UN refuses to pay compensation to Haitian cholera victims

2020 marks ten years since UN peacekeepers brought cholera to Haiti. The country is still recovering, and yet, the UN refuses to take any legal responsibility or pay any compensation to victims.

The spread of cholera in Haiti infected 800,000 people, which constitutes almost ten per cent of the Haitian population. It killed at least 10,000 people.

At this point, an apology is not enough. Ten years of suffering caused by the one organisation which was supposed to support Haiti is unacceptable.

In The Guardian Jacob Kushner argues that compensation is what the victims want, writing that this fight against the UN will not end it is received. The Haitians have lost so much in the last decade. Compensation is a fair request, so why is the UN not stepping up and taking full responsibility?

In a backlash against the UN, thirteen UN rights monitors wrote a letter of criticism to the UN Secretary-General, António Guterres, in an attempt to get some kind of response from the UN. The monitors wrote about the ‘illusory’ promises made by the UN which pledged to raise $400m for the cholera clean-up mission when in actuality, it only raised $21m and subsequently spent $3m of this.

Throughout the Haitian cholera epidemic, scientific studies and media reports were made. These studies traced the root of the epidemic to the UN Nepalese peacekeepers originally sent to Haiti to aid with the aftermath of the 2010 earthquake.

The UN was accused of failing to test its own peacekeepers for cholera, even though it was widely understood that cholera is endemic in Nepal and, therefore, there was a very high likelihood of the peacekeepers carrying it. Studies showed that it would only have cost the UN $2,000 to test the peacekeepers before allowing them to enter an already vulnerable country.

As a developing country, Haiti was not equipped for any kind of disaster, let alone three in a row: the 2010 earthquake, the cholera epidemic, and then Storm Tomas, a huge flood which spread the bacteria in the flood water even further. Instead of aiding the situation, by not being as thorough as they had resources to be, the UN worsened matters.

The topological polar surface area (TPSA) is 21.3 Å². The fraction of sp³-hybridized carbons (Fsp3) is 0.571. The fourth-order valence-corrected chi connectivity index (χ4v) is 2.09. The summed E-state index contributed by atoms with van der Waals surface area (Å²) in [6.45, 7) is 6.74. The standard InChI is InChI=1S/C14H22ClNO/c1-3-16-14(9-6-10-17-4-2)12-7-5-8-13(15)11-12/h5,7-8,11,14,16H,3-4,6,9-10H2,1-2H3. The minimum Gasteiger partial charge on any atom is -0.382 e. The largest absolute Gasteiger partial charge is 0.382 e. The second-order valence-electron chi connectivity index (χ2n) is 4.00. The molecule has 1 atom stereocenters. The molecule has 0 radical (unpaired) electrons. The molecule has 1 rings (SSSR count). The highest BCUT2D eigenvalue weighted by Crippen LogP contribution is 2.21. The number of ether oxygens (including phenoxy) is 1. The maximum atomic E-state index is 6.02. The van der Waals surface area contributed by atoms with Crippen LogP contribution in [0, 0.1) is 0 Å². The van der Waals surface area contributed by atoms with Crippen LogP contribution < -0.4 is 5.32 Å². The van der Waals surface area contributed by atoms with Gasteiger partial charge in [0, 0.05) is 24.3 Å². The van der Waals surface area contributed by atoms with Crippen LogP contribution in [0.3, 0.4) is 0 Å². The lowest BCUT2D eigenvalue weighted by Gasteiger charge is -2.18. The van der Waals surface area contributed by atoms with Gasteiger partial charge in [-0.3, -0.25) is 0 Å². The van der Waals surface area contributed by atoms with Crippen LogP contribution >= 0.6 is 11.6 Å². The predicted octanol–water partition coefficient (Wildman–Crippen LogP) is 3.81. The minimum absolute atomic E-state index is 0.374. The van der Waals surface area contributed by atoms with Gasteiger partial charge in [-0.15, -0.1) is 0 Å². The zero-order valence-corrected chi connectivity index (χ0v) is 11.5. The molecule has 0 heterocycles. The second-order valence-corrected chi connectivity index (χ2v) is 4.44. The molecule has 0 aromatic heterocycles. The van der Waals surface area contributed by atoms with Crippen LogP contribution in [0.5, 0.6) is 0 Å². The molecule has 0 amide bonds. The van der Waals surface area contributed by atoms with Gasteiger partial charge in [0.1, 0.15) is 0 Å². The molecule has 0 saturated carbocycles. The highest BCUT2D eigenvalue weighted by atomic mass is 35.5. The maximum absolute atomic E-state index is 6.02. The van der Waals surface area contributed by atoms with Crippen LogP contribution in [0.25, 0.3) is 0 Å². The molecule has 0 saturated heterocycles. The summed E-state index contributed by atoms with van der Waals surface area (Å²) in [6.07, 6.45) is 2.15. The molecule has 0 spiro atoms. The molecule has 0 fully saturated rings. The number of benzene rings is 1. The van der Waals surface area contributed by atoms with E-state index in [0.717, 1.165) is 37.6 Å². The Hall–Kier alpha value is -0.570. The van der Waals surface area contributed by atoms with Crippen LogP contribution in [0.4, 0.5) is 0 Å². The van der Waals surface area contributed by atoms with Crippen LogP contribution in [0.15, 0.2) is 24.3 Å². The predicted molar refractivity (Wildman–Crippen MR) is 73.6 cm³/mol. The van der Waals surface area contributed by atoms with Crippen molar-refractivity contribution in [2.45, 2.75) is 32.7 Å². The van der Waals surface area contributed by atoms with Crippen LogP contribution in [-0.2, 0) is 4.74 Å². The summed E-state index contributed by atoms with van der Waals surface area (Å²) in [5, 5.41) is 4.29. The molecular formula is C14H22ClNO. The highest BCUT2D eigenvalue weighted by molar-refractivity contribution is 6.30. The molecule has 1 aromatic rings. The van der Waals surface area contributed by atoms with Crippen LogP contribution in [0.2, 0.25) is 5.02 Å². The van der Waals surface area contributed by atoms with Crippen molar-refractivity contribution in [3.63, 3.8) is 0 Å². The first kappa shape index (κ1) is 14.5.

In March, The Guardian interviewed Marie Millande Tulmé, who investigated the root of the epidemic as head nurse for Haiti’s Central Plateau region at the time. Tulmé traced it back to the UN peacekeepers’ bathroom, which was depositing waste straight into the river.

For six years, the UN attempted to cover up the whole scandal, denying the media reports and the scientific studies tracing the disease to the UN base in Haiti. It even took more drastic measures, such as dumping the waste in a different area, further contaminating Haiti. It is thought that it destroyed any evidence that cholera began at its base by removing leaking pipes and draining the used septic tanks.

Philip Alston, the leading signatory of the letter, felt that there was ‘an element of racism’, as the crisis occurred in Haiti and not in ‘a white community in a country with any standing globally’. The UN was permitted to take no action without any backlash.

The ‘apology’ in 2016 by Ban Ki-moon, the UN Secretary-General at the time, was regarded by Alston as only a ‘half-apology’ as still, no legal responsibility was taken. Ki-moon’s statement was carefully worded: ‘We apologize to the Haitian people. We simple did not do enough with regards to the cholera outbreak and spread in Haiti. We are profoundly sorry for our role.’

The UN funded the vaccination of 1.7 million people against the disease, but this is not fair compensation for the damage already caused. The UN did not do enough to curb the effects of the illness: it was the local health workers and aid groups that did everything the UN should have done.

Haiti’s last case of cholera was only just reported in January 2019, but Haiti must wait two more years to be pronounced cholera free. Compensation is needed for victims of the UN’s mistake. Even if it’s ten years too late.

Ana Hill Lopez-Menchero

Image: Wikimedia Commons.